Wang notes that the team's findings took them by surprise since the signals from the vancomycin coating were expected to be larger than that from the bacteria cell wall since the later is closer to the SERS substrate.
"This unexpected discovery opens up many possibilities for the creation of SERS-based multifunctional biochips for rapid culture-free and label-free detection and drug-resistant testing of microorganisms in clinical samples," he says.

Coating SERS substrates by vancomycin, which is an antibiotic by itself, in order to add the function of capturing bacteria to the substrates is a brand-new approach to overcome a major obstacle facing the practical application of SERS in clinical diagnosis.

"We have been making various attempts to overcome this obstacle in the last two years" says Wang. "This exciting result is the outcome of an experiment that makes some sense superficially but is considered unlikely to work on second thought because of the likely interference from the vancomycin coating. After we saw the surprisingly good result that the SERS signals from the vancomycin coating do not interfere with that of the captured bacteria, we pondered on the question "why" for months and finally came up with some qualitative explanation as given in our paper."
"In retrospect, this is an interesting case in which the original motivation was to tackle the conceptually simple and practically challenging problem of trying to capture bacteria onto a small area of a biosensor without compromising its original sensing function. It turns out that our solution not only allows us to capture bacteria ~1000 times more effectively but also enhances the sensitivity of the sensor by several times rather than decreasing it."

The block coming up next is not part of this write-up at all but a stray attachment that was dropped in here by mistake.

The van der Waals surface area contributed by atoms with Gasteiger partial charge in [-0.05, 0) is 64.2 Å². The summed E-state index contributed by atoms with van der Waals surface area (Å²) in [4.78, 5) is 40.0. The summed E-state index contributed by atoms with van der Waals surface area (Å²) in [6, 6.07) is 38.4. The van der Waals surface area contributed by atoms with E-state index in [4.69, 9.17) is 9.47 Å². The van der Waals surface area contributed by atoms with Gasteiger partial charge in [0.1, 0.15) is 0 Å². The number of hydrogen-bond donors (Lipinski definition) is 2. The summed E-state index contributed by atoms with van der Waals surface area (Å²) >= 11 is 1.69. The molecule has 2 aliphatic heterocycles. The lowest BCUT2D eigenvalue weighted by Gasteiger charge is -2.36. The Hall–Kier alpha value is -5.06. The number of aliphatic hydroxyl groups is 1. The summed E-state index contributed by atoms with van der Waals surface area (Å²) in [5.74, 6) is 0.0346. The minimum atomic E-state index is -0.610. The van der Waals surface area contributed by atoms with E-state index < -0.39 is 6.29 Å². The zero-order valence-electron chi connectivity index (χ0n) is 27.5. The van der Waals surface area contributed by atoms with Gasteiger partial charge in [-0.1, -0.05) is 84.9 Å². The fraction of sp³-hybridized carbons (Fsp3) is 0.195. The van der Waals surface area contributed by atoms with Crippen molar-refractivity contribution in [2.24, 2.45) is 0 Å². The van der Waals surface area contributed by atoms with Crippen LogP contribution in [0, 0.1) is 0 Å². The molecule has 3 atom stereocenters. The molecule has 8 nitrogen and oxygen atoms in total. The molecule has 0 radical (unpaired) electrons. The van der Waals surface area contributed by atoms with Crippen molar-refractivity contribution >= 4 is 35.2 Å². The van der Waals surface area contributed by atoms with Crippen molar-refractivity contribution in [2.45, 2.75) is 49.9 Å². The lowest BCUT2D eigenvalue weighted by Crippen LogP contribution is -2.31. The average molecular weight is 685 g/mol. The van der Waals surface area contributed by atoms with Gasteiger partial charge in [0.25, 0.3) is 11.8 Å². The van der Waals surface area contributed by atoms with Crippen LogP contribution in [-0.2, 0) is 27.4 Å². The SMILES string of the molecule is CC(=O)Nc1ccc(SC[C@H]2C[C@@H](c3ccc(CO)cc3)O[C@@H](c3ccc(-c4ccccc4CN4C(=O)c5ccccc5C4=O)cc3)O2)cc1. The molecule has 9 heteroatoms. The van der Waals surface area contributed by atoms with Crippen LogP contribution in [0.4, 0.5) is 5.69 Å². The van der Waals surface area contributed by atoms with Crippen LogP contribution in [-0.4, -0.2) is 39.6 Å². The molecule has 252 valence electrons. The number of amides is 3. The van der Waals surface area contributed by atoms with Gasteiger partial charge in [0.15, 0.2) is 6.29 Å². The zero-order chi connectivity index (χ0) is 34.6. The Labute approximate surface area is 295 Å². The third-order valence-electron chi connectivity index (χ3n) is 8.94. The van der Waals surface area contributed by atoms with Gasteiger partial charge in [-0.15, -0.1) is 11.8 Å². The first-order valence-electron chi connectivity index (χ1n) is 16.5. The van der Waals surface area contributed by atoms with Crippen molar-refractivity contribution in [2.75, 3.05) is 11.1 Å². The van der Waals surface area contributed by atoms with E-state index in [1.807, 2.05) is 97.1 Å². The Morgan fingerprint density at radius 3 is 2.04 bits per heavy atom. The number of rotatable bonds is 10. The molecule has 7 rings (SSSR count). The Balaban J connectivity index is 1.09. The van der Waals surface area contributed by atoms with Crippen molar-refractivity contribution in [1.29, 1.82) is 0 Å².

To demonstrate the bacterium-capturing capability of their substrate, the researchers immersed it in a water sample with ultra-low concentration (100 cfu/ml) of bacteria for 1 hour and then rinsed it in deionized water. Examining the substrate with scanning electron microscopy (SEM), they were then able to detect a concentration of bacteria on their substrate.
Wang and his team point out that their findings are a major step towards the development of a high-speed and -sensitivity nanotechnology platform that has high potential to capture/detect bacteria in clinical or environmental samples.

This SERS-based rapid detection method is a very promising approach to dramatically reducing the time needed to detect bacteria in the blood of bacteremia patients to within an hour. By contrast, a conventional biological assay usually requires the sample preparation time ranging from days for fast growing bacteria to weeks for slow growers.

The researchers point out that, in principle, this sensing platform could be exploited for the detection of various microorganisms such as virus and bacteria in various clinical samples, e.g., water, phlegm, sputum, blood and marrow, as well as food, and environmental samples.

"Culture-free and label-free detection of microorganisms remain among the most exciting directions in the development of rapid biosensing technology," says Wang. "One of the most difficult challenges is the development of complementary sample preparation technologies. In order for a new method to be accepted by the research community, scientists and practitioners are looking for a total rather than partial solution."